A key harbinger of success for your business is your personal commitment. When the chips are down, the deadlines are up and you're worried about paying rent or making payroll, it's your unwavering commitment to your business that will keep you going. Yet commitment can be a double-edged sword. Burnout happens to everyone, but it's a particularly pernicious threat for American business owners. According to Hiscox's most recent DNA of an Entrepreneur, U.S. entrepreneurs take just 10 days of vacation per year, compared to the 20 days taken by their global counterparts. Not only is that no fun at all, it's also a recipe for burnout.

While taking a vacation is known to have considerable health benefits, the verdict is still out on whether it can improve you bottom line. Nevertheless, it seems intuitive that less stress will lead you to make better decisions about your business and improve your creativity. Since that marketing plan isn't going to write itself, you may want to consider these tips for recharging when you're strapped for time.

Set Yourself Up to Relax

Why go through the motions of planning and executing a dream vacation if you are going to spend your holiday worrying about what's going on back at the shop? Luckily, there's a thing called business liability insurance that can help you put your fears aside and enjoy your respite.

General liability insurance protects your business from third-party claims of bodily injury, associated medical costs and property damage. Similarly, professional liability insurance (also known as errors and omissions) protects your business if you are sued for negligence, even if you haven't made a mistake. If  you're among the 33% of entrepreneurs who doesn't have small business insurance, go through the quick process of securing a policy before you hit the beach.

Don't Be Afraid to Delegate

As a business owner, delegation is arguably the most important management skill you can possess. But don't start delegating authority right before you leave on vacation. Assigning responsibilities should be a regular part of your management practice. In the long term, it's a great way to develop a succession plan if retirement is in the cards for you one day.

Before you leave for vacation, make detailed lists for anything that must be accomplished while you're out. By the time you get back, your employees may be ready to take on some of these tasks as part of their regular responsibilities.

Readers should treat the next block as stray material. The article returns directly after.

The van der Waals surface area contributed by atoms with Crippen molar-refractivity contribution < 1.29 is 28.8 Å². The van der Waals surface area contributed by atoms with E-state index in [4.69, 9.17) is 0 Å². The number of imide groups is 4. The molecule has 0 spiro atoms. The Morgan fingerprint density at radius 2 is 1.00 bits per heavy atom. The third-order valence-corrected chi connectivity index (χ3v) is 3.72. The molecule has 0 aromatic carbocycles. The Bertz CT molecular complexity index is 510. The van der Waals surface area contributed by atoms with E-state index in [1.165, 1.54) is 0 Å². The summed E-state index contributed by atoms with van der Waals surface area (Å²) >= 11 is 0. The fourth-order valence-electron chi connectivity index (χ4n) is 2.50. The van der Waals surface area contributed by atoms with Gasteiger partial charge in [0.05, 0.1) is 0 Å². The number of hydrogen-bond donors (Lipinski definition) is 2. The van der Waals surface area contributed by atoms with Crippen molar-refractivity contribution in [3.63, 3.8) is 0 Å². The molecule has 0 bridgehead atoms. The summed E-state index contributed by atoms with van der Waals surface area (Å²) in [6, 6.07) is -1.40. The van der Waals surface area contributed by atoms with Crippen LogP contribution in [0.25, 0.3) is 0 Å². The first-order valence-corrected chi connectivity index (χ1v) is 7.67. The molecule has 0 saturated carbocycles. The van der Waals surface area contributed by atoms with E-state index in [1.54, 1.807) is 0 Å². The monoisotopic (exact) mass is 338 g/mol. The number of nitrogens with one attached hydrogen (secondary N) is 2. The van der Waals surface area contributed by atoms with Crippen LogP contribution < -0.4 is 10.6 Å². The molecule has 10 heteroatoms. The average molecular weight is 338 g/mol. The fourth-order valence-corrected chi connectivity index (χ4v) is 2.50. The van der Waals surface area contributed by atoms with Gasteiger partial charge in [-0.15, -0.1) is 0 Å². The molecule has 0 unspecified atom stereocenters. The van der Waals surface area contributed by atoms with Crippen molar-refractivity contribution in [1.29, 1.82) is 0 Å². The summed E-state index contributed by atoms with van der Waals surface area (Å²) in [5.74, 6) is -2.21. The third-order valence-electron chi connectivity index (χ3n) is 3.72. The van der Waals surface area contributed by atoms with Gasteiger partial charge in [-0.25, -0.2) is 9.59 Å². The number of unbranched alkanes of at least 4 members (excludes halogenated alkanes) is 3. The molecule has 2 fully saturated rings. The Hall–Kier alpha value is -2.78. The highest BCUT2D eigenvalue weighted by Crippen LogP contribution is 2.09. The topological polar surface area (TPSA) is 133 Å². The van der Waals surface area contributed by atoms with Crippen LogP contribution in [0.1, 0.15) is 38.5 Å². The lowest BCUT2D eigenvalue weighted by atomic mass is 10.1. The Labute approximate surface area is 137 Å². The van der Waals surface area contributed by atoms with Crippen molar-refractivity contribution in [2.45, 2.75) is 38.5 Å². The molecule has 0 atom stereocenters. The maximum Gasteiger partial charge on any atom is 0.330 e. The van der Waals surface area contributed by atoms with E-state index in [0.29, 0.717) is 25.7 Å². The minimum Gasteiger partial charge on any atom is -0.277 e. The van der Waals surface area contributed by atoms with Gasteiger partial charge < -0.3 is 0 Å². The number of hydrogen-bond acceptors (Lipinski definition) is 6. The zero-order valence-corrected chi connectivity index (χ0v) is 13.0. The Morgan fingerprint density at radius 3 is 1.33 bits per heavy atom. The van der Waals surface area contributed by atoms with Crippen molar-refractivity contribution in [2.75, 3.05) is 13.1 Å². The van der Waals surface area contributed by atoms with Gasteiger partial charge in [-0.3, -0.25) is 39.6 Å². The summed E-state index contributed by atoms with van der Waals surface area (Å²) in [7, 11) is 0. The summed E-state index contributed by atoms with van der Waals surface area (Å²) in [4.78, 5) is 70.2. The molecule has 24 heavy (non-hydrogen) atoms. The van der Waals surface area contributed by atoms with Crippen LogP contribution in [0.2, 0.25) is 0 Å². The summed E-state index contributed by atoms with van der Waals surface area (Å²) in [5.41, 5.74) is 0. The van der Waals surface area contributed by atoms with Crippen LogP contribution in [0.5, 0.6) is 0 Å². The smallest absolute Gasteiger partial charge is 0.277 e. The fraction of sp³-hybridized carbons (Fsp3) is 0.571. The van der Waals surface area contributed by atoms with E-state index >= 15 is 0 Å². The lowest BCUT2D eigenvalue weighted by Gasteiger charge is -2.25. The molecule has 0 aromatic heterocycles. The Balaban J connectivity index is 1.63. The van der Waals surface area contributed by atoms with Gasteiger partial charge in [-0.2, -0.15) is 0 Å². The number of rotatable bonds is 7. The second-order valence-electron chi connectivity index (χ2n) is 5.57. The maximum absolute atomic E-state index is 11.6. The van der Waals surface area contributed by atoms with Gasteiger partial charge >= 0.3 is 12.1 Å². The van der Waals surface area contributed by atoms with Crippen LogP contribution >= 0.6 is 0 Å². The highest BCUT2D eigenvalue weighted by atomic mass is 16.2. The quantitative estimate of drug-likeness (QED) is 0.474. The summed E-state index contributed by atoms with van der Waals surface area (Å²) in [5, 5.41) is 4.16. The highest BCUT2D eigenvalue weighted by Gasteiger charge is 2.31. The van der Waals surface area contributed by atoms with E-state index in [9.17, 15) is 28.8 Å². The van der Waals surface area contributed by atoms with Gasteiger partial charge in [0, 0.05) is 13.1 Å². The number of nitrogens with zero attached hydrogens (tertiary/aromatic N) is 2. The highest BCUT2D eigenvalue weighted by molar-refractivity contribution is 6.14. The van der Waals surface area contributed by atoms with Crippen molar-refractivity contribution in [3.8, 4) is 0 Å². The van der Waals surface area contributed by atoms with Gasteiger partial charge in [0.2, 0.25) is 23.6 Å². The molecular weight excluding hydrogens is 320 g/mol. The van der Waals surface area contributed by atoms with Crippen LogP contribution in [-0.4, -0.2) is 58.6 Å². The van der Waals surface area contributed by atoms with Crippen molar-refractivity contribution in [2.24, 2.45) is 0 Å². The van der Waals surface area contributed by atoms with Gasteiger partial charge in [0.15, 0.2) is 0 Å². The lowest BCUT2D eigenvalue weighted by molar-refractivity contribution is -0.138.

If you don't have employees to cover for you while you're gone, consider hiring a short-term contractor to answer phones and emails and keep the lights on. Find someone you trust and whom you can train before you go. And don't worry - your business liability insurance covers employees and contractors too.

Communicate with A-List Customers in Advance

Not all of your customer are equal. Some are more likely to buy higher-value products than others, and some are simply more profitable. And you probably have some customers who need more hand-holding. Plan to give these A-list customers a heads up that you'll be out of contact for a few days, and handle any concerns they may have in advance. If you're leaving someone in charge, make sure your top customers know that person's name and how to reach them. These important customers will likely appreciate your personalized approach to customer care, and be flattered that you value them so highly.

Start Small with a Staycation

If taking a long break from work isn't feasible in the near term, start small with a staycation--a vacation for which you stay at home. Staycations have the unique capacity to offer the relaxation of a regular vacation at a fraction of the cost. But beware - being in familiar surroundings can tempt you to 'just make one quick phone call' or 'send a quick email.' Make sure you don't do any actual work.

Consider taking this opportunity to become a tourist in your own city. Check in with your local chamber of commerce to find out what's happening nearby. You'll come back to work feeling refreshed, with interesting stories to tell about what's going on in your own backyard.

Give Your Non-Work Life the Focus it Deserves

Nearly one in five entrepreneurs spends more than 60 hours a week at work. If that sounds like you, your work-life balance may be an unexpected casualty of your success. Give your time off the same focus and attention you give your business. With your customers forewarned, your 'out of office' message on, and your team ready to step in, take the big leap and turn off your phone. Use your vacation as an opportunity to focus on what matters outside work; reconnect with your family, catch up with friends, or just sit back and reflect on what's important in life.

A vacation is also the perfect time to reflect on your motivations and recharge with the ones you love the most. Remember, it's better to disconnect completely for two days and return to work refreshed and reenergized, than to spend a week half available, entirely unproductive and deprived of the rest you need and deserve.

Ignore All of the Above

If you ask a hundred entrepreneurs what's the secret to a successful small business you'll get a hundred different answers, and the same is true for a successful vacation. Your choice of whether to take a vacation, how often and for how long needs to work for you and your business. There's no right vacation for everyone, and you need to take the vacation that will let you truly relax.  As a nation our vacation habits are as varied as our small businesses, but the fact remains we're taking half as much time off as entrepreneurs overseas.

Are American entrepreneurs getting the work-life balance right? Let us know in the comments below.